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Catholic News

Pope makes day trip to cloistered Poor Clares in Umbria

IMAGE: CNS photo/Holy See Press OfficeBy Cindy WoodenVATICAN CITY (CNS) -- Pope Francis left the Vatican Jan. 11 to visit a community of cloistered Poor Clare nuns in Umbria, the Vatican said.The pope made the "private visit" to encourage the sisters and to share the Eucharist, prayer and a meal with them, said Alessandro Gisotti, interim director of the Vatican press office.In some ways, Pope Francis was repaying a visit. Members of the Poor Clares of Santa Maria di Vallegloria in Spello, about 100 miles north of Rome, had visited Pope Francis in August 2016 at his Vatican residence, the Domus Sanctae Marthae.During the 2016 meeting, the pope personally gave the Poor Clares -- and symbolically all contemplative women religious -- in his document "Vultum Dei Quaerere" (Seeking the Face of God), which updated rules governing contemplative communities of women.The Spello monastery traces its roots back to 560 when it was founded by several followers of St. Benedic...

IMAGE: CNS photo/Holy See Press Office

By Cindy Wooden

VATICAN CITY (CNS) -- Pope Francis left the Vatican Jan. 11 to visit a community of cloistered Poor Clare nuns in Umbria, the Vatican said.

The pope made the "private visit" to encourage the sisters and to share the Eucharist, prayer and a meal with them, said Alessandro Gisotti, interim director of the Vatican press office.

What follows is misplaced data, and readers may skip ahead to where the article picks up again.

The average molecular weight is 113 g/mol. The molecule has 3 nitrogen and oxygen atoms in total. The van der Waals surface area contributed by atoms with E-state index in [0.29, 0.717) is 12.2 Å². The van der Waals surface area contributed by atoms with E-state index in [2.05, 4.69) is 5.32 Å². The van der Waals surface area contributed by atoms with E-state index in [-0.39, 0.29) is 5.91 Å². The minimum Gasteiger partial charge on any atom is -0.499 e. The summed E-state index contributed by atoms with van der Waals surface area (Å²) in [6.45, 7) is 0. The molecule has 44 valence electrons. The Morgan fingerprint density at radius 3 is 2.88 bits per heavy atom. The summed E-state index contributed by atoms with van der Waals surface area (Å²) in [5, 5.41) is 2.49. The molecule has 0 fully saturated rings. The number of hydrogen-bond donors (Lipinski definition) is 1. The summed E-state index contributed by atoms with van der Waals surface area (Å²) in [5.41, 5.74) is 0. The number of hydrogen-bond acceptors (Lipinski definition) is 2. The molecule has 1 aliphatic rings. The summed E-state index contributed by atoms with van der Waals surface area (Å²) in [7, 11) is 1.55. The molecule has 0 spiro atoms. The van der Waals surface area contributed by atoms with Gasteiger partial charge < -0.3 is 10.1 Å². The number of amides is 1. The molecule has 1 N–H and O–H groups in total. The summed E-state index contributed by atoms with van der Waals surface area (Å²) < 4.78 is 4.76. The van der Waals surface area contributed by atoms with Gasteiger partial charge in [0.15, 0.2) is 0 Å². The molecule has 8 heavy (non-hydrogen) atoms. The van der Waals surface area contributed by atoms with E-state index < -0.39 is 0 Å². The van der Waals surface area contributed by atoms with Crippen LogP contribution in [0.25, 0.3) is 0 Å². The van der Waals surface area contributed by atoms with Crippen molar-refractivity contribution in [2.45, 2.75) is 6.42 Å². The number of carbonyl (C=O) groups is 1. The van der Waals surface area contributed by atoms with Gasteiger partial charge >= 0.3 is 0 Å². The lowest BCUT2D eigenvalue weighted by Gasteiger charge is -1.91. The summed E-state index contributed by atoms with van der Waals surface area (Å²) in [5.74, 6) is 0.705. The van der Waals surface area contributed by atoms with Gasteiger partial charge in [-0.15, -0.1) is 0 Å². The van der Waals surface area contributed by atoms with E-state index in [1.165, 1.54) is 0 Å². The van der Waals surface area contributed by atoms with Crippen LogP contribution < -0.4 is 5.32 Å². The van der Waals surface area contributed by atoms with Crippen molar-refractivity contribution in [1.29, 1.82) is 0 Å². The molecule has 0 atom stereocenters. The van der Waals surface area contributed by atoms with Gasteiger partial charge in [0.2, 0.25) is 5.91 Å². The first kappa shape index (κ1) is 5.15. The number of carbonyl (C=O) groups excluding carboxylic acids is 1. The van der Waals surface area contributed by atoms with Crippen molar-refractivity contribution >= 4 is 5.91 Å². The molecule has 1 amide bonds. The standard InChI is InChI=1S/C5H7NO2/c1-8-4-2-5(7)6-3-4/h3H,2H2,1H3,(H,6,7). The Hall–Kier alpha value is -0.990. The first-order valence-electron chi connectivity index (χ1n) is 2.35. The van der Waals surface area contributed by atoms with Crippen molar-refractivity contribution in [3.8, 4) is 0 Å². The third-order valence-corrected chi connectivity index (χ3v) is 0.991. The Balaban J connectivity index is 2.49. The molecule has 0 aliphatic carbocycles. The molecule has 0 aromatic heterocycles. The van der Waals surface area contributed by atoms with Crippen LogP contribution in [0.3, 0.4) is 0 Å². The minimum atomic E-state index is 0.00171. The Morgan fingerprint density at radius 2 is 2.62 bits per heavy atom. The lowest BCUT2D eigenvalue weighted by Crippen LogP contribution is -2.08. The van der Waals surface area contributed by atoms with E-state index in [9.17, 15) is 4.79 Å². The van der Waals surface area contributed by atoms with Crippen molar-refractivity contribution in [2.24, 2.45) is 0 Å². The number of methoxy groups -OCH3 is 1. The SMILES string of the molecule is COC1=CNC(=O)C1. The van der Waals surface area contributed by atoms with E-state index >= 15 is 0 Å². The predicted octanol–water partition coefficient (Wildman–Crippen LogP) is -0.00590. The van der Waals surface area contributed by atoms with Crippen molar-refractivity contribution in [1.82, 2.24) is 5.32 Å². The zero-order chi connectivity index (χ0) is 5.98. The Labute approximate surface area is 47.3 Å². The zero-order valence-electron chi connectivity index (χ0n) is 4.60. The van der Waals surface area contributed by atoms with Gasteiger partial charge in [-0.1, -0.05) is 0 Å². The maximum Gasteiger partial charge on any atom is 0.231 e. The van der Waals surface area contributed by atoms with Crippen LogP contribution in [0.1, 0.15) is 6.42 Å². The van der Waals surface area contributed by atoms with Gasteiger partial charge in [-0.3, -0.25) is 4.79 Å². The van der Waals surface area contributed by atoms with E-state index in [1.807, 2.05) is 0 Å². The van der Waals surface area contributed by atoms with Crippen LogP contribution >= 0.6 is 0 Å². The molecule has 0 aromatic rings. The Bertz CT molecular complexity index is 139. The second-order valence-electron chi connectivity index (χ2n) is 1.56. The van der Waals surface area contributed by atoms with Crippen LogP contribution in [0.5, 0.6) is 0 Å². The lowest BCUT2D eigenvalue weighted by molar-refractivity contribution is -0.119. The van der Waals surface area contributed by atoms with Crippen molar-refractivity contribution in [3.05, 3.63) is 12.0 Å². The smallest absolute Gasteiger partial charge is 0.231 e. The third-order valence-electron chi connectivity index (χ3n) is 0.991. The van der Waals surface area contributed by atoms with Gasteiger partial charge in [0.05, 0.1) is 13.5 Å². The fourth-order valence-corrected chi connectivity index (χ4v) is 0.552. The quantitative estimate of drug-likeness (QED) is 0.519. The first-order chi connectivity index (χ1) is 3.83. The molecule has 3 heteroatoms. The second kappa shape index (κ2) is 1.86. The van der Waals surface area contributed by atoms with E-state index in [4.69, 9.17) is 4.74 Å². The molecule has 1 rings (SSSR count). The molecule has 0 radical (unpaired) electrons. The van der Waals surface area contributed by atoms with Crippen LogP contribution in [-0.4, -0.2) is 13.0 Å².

In some ways, Pope Francis was repaying a visit. Members of the Poor Clares of Santa Maria di Vallegloria in Spello, about 100 miles north of Rome, had visited Pope Francis in August 2016 at his Vatican residence, the Domus Sanctae Marthae.

During the 2016 meeting, the pope personally gave the Poor Clares -- and symbolically all contemplative women religious -- in his document "Vultum Dei Quaerere" (Seeking the Face of God), which updated rules governing contemplative communities of women.

The Spello monastery traces its roots back to 560 when it was founded by several followers of St. Benedict; the community was re-formed in 1230 by two disciples of St. Clare of Assisi.

After a major earthquake in 1997, which heavily damaged the Church of Santa Maria di Vallegloria and the monastery, the sisters maintained their cloister by living in the garden first in tents then in portable homes. The church and monastery were reopened in 2011.

 

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